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A Journey through Niagara and beyond in 1850

Vermont, New York, and Montreal

On August 22, Baker spent some time in Vermont visiting some of the sites in Montpelier, the state capital.  On August 23 he was in Plattsburg, New York, and arrived in Montreal that same day.  He spent much of his time on August 23 and 24 sightseeing in Montreal.

Vermont State House, ca. 1850



The early days of Baker's journey were mostly spent travelling by railway through New Hampshire and Vermont.  Baker did stop briefly in Vermont to do some sightseeing, noting that "we stopped at [Montpelier] long enough to view the State House and other public buildings, this being the Capital of Vermont.  The State House is a splendid structure".  

Painting of the Battle of Plattsburgh

Site of the American victory at the Battle of Plattsburgh


A stop was also made at Plattsburg, the site of a well-known battle between the United States and Britain during the War of 1812.  Baker writes we "brought up at Plattsburg, a place much noted in our history in connection with the last war with England as this lake was the theatre of a splendid victory achieved by our Navy."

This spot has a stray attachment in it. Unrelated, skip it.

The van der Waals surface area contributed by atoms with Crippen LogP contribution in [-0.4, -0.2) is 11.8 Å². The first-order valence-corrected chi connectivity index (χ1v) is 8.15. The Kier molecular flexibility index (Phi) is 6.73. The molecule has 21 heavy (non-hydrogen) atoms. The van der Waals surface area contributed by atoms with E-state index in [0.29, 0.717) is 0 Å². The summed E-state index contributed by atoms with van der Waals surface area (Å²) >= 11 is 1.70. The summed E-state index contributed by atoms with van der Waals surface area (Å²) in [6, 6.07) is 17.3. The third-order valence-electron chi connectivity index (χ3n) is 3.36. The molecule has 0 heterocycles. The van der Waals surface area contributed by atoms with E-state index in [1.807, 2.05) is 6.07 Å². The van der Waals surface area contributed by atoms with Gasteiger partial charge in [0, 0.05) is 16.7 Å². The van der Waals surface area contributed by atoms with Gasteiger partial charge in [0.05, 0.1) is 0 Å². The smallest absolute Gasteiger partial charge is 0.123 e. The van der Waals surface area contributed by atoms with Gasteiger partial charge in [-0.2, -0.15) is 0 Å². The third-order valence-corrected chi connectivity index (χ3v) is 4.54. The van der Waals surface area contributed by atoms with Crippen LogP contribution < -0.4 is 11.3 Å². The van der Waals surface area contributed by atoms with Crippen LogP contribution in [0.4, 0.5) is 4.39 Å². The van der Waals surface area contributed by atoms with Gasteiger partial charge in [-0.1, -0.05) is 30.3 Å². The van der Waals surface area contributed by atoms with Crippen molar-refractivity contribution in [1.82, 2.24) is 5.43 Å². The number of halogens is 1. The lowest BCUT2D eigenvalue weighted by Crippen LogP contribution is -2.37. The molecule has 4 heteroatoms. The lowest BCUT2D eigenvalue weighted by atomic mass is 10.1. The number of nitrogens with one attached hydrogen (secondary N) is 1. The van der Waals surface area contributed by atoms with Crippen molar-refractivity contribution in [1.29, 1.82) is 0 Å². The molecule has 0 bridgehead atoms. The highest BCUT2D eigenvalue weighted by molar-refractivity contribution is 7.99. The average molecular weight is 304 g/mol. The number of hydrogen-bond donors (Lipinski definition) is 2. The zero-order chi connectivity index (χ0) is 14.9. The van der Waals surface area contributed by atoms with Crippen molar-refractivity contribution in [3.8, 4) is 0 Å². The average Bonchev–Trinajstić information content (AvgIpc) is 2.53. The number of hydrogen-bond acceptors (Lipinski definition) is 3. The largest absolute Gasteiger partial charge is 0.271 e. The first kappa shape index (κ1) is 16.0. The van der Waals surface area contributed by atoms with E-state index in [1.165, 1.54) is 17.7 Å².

The Battle of Plattsburg in September 1814, also known as the battle of Lake Champlain, was a British campaign to invade upper New York State by land and water.  It was largely unsuccessful.  The campaign was planned and overseen by Sir George Prevost, the Governor-in-Chief of Canada.  Prevost hoped that by occupying Plattsburgh, Lower Canada would have greater security.  He planned to have the British lake fleet attack the U.S. naval fleet at Sacket's Harbour.  From there, they would attack Plattsburgh's men.  

After an aggressive advance by the British troops, progress was stalled while they waited for intelligence and reinforcements.  The British made an ill-advised decision to prematurely attack the American naval force.  In the resulting attack a British naval officer  was killed and his squadron was lost.    The attack was subsequently called off  and the British retreated to Lower Canada.  


Montreal, ca. 1870-1880


Baker stopped at Montreal on his journey, noting that "The political state of Canada is in a bad condition.  The intelligent businessmen and most of [the] respectable class wish to be united to our country and I do not doubt it would be much for their interest, if not for ours".

He saw much of the city during his brief stay, including Montreal House, the Cathedral, the ruins of the Parliament House which was destroyed by fire, the Governor's Mansion on Montreal Mountain, the Market, Theatre, and Bank of Montreal.